Another common challenge among students is that research topics can be a bit like bubble gum in that what is flavorful initially can become tasteless and hard to chew as time passes. Students may misdirect their perceived frustration with identifying and narrowing their topic from their actual frustration of maintaining clear and ongoing focus in the research process from start to finish.     

Flores: Perhaps the most common difficulty students have in their research paper in Introduction to Econometrics is selecting a topic. It may be a combination of insecurity about their own abilities in economics and econometrics and ignorance of what has been done in the field that causes them to be unable to settle on a topic. So I find my job as mentor is often focused on helping them find a topic.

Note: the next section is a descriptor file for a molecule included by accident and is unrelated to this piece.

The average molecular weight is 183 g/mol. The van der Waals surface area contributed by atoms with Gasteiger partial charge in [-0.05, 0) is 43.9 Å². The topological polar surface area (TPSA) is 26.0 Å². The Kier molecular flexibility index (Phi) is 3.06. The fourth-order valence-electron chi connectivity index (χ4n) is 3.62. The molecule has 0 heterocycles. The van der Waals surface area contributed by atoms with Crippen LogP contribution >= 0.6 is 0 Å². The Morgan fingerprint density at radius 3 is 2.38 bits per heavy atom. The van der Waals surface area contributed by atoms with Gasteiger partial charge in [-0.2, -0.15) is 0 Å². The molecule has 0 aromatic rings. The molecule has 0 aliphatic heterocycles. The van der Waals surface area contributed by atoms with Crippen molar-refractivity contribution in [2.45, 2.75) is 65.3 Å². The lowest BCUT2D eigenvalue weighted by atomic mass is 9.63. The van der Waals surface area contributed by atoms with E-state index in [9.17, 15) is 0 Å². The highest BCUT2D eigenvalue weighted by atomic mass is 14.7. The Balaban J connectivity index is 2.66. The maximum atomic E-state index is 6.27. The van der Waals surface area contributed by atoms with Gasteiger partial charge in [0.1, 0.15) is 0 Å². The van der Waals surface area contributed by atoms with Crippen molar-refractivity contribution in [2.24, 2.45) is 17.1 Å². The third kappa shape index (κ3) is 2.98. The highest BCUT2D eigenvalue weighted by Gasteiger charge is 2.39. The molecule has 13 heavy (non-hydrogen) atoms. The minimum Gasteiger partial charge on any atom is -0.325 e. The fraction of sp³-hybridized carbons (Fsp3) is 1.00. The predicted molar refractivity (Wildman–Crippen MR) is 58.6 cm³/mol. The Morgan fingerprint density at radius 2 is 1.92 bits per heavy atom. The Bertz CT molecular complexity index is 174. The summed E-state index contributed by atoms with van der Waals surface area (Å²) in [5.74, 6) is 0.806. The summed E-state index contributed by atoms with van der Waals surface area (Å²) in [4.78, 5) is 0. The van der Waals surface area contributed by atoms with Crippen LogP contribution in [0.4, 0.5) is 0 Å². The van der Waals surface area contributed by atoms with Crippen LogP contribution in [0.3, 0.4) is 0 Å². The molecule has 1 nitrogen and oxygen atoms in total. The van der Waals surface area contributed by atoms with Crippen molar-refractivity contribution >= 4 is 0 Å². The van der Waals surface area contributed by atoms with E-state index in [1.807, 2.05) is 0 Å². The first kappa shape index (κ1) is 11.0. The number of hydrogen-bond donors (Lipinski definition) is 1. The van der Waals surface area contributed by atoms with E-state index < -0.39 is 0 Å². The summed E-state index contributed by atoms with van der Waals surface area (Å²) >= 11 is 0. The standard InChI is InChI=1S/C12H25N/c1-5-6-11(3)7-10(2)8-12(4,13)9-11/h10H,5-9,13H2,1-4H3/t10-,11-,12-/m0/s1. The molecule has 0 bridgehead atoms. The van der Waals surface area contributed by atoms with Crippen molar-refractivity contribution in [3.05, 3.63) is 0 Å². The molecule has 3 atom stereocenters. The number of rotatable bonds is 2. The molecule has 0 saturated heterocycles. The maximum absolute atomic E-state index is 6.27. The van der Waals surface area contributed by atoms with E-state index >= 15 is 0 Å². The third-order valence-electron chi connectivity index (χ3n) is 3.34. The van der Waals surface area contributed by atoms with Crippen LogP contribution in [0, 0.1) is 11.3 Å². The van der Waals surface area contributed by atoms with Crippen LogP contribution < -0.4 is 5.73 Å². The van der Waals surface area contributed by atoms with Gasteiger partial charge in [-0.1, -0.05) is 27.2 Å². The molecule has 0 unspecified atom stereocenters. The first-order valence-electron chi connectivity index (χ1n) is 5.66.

To help students settle on a topic, generally I spend class time early in the semester gently asking each one if they have selected a topic or not. I do this because it is important for each student to know that (s)he is not the only one struggling to identify a topic. Another tool I use is to ask them whether there is an important issue in the student’s hometown or state, whether the student has an interest outside school, or whether the student cares about a particular issue, etc. In the process of asking them these questions, I do show them how to search EconLit for the subjects they are mentioning. This requires a lot of patience and time. Through this process they generally find a topic, and this is one of the aspects I find most rewarding. Often the research question they select is a topic that has rarely, if ever, been studied in the economics literature. Some examples of such topics include a study of factors affecting public library usage, a study on the demand for abortion, whether the presence of Indian casinos affects high school graduation rates, and peer-to-peer file sharing to mention just a few such topics.